The Santa Barbara City Council gave initial approval for a plan to regulate sidewalk vending.
The council-revised ordinance will be redrafted by the city attorney and will need to return back to the council again.
The ordinance before the city council during Tuesday’s agenda meeting was touted as a way to create more economic and entrepreneurial development opportunities for micro-enterprises, Jason Harris, Santa Barbara’s economic development manager, said. But it would allow Santa Barbara to establish specific distance requirements, regulations for operations in residential and non-residential areas, and more.
A 2019 state law enabled sidewalk vending with limited government regulations, but Santa Barbara’s city code conflicts as it prohibits the commercial use of sidewalks, Mr. Harris told the council.
Under the regulations, non-food vendors would just need a business license, set at $25. Those that sell food would also need a permit from the county’s health department. Both required licenses and permits would need to be displayed.
A roaming sidewalk vendor would be allowed to operate in residential areas from 8 a.m. to 30 minutes past sunset. Stationary vendors would be confined to non-residential zones only.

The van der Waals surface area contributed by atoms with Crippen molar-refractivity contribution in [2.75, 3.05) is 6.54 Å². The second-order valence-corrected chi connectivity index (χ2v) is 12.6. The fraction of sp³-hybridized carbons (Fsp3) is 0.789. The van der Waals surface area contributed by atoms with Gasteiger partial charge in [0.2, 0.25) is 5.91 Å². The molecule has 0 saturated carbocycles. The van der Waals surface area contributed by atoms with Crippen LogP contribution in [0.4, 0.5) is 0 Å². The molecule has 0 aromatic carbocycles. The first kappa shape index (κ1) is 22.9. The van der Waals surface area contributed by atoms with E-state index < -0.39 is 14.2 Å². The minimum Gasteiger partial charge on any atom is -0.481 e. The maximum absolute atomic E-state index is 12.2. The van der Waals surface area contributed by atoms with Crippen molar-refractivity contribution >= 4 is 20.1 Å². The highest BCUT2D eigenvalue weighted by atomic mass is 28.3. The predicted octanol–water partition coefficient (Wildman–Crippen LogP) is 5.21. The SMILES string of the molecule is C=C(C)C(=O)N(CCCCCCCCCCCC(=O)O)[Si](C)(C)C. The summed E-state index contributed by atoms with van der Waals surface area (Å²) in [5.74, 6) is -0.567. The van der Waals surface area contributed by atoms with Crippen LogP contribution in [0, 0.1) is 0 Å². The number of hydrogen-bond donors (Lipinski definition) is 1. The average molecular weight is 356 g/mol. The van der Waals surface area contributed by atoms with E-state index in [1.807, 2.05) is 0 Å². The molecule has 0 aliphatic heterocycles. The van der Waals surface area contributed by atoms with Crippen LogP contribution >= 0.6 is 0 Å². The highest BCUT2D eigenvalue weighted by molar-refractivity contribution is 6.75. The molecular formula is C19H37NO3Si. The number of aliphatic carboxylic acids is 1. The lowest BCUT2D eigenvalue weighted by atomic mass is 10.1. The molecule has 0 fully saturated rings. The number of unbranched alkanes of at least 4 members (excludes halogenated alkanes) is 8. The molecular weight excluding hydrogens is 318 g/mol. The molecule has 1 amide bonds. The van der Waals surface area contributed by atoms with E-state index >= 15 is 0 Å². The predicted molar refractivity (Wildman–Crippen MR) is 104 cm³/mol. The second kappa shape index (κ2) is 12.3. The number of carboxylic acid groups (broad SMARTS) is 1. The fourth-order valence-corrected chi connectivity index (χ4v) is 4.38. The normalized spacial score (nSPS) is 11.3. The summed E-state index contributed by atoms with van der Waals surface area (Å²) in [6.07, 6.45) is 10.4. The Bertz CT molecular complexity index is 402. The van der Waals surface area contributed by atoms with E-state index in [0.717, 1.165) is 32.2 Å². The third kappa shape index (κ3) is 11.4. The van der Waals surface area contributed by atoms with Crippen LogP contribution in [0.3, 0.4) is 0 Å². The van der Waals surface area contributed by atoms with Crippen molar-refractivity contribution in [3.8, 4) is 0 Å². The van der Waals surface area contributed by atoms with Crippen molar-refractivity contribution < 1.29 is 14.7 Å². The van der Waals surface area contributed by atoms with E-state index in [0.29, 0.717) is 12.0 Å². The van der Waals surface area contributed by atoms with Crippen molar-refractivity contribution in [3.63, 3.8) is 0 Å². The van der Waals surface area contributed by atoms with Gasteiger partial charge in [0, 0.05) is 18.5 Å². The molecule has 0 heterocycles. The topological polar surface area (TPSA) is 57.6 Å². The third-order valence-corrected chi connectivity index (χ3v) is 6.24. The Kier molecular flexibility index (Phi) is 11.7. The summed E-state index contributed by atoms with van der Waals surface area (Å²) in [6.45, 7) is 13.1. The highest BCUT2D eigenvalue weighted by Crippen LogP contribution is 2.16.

Distance requirements between vendors and brick-and-mortar businesses as well as between various vendors are also established in the ordinance.
Councilmember Alejandra Gutierrez expressed concern about the amount of bilingual staff within the city’s finance department, which would regulate the licenses, who could properly help potential vendors.
“If we have street vendors, mainly it’s because there’s a language barrier, and with that comes not understanding how to navigate the system, the feeling of being overwhelmed,” Ms. Gutierrez said.
Council members expressed concern about what forms of identification could be provided to obtain the business license and how fees would be levied without proper education of the community.
Councilmember Meagan Harmon’s motion changed the ordinance to expand acceptable ID documentation to obtain a license, allow a warning to be issued to errant vendors before a fine is levied, place a one-year moratorium on fines as the ordinance is implemented, and require city staff to issue a report on the status of the ordinance after one year.
The council voted 4-1 to propel that revised ordinance forward with Councilmember Oscar Gutierrez the lone dissenter.
In other business Tuesday, the city council also adopted a proclamation recognizing Black History Month in February for Santa Barbara.email: firstname.lastname@example.org